In my mockup as an example, I indicated a credit to the person responsible for the illustration of the brain.


Clean clear type, plenty of white space.


Place on table, single window bright overcast day, handful of crayons scattered photo from 60egrees above, depth of field. Full bleed to edges of page, white type


I think there is already a lot of contrast going on here:

  • Black and white vs. color
  • Sharp precise lines vs. well... not so precise lines :-)
  • Semantically, science/serious vs. childhood/fun

What is the message you want to communicate with this though? Are the colors located in meaningful places of the brain?

I think if you add more to this, you will make it less professional. Pick a very legible serif or sans-serif to go with this and a nice quality of paper. You might want to play with how to frame the brain in the page. Reuse the colors of the drawing for elements like titles, bullets, etc.

I wouldn't go much further or it might get chaotic. If you really want to add to this, you could make the drawing look like it was cut out of the paper, leaving a white outline all around it, putting a light shadow on this and then using a solid color background.


I place for the inspiration some examples from shutterstock:

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    Hey Ilan, you're quite a busy person on GD and it's great to have you here. I must point out though, that this does not really answer the question. There is almost no text but rather a collection of images that would help spark ideas. Unfortunately that is not what the OP is asking; if you could relate the images back to the question with some analysis it could be considered a decent answer. – Dom Apr 18 '14 at 16:12
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    @Dominic thanks for the comment. For me the question is too broad to help with, thus I preferred to provide some concepts the OP can use for the inspiration, considering the fact he has an outline. Any "wording" is unreliable, cause it is pure visual question. (btw someone found the answer useful, but your downvote is ok too) – Ilan Apr 18 '14 at 16:19
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    I usually prefer to leave a comment or nothing at all if I don't think I can add much to a question. I get that you can't comment images, but you could have made a lightbox and commented a link to that. I honestly don't see how this helps the OP any more than they could have helped themselves. – Dom Apr 18 '14 at 16:30
  • @Dominic what is lightbox? – Ilan Apr 18 '14 at 16:32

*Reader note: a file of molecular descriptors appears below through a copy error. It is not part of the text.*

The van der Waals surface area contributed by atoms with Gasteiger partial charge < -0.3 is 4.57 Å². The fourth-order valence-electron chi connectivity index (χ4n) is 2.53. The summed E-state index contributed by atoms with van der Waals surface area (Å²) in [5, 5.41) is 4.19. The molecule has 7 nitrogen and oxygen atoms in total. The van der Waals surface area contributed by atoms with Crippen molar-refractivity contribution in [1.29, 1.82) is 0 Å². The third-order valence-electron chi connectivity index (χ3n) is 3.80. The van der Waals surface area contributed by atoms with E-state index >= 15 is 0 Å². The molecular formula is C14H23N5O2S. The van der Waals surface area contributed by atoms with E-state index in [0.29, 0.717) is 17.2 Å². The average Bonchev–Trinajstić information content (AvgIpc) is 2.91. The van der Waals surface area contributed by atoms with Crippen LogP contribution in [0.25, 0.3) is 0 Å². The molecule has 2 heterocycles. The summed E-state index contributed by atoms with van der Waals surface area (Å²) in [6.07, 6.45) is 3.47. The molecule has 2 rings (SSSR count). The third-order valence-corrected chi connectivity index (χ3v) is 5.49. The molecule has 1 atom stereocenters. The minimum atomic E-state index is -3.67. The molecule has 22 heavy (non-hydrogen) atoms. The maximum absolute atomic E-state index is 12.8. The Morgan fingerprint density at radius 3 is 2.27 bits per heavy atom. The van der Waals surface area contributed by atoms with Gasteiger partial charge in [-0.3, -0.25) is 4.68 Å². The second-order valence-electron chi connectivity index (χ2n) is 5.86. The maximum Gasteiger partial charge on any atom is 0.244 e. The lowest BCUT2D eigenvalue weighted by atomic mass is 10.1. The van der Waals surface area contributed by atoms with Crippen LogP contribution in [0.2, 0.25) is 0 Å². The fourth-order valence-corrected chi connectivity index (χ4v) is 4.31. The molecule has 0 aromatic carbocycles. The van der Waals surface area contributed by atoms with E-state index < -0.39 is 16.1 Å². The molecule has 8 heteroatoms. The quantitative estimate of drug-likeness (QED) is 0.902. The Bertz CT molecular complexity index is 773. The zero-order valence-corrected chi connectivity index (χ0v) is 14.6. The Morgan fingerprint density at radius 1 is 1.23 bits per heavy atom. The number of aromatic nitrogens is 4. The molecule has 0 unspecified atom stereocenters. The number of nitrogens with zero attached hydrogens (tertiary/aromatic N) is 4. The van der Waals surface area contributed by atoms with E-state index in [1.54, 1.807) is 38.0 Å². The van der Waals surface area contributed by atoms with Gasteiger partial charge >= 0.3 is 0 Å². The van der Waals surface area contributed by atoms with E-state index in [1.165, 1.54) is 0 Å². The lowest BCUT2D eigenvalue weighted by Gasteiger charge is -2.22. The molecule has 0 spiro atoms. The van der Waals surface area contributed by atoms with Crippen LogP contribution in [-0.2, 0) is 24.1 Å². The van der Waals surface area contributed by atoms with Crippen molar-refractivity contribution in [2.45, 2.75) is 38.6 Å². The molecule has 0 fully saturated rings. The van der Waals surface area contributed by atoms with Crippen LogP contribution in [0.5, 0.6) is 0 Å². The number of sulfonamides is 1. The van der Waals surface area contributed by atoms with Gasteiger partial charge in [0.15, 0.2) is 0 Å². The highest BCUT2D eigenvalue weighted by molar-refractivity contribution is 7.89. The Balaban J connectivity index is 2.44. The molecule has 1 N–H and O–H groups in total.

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    (@S.E.Overlords, Last comment I'll make! Promise!) The things you've mentioned in your last comment is exactly the kind of elaboration I was hoping for. One constructive theme that I think all your images touch on and share is their abstract nature. I think it's relevant here but I wouldn't know where to start on an answer like that. – Dom Apr 18 '14 at 16:51

I'm going to play off of Phil Perry's excellent suggestion. Leave the art alone! For two reasons:

  1. (Sentimental reason): It's your child! You can't ruin their masterpiece!
  2. (Professional reason): When you commission art or illustration, you have to trust the artist. You give them the brief, and then let them do their thing! After all, you supposedly hired them because of their talent.

That said, that doesn't mean you can't do more with the cover...certainly to more, but emphasize the great rawness of the artist's work rather than disguise it. Example:

enter image description here

(Sample frame located here: http://depositphotos.com/2200129/stock-photo-Two-hollow-gilded-frames.html )

  • You are right, this is why I don't want to change the image itself. But its embedding should make clear, that is very valueable to me. Not just copied and pasted as picture. On the otherside: The way you embedd the image, may already destroy the masterpiece... I will find some way. Thanks for your hint. – math Apr 18 '14 at 17:39

Remove the black parts of the image with photoshop (best cut them out). Then apply some blur filter and something making the colors cleaner, maybe even shine like the design in Tron. Then either add all on a black background and add the brain image in white above it or just overlay the black brain image again, although grey could look better. In such cases I usually contact a designer and let him/her do the clicking.

Imagine this image, but instead of thin border lines you have filled areas. So anything your son has drawn is in strong colors, brain lines are white and background is black.

enter image description here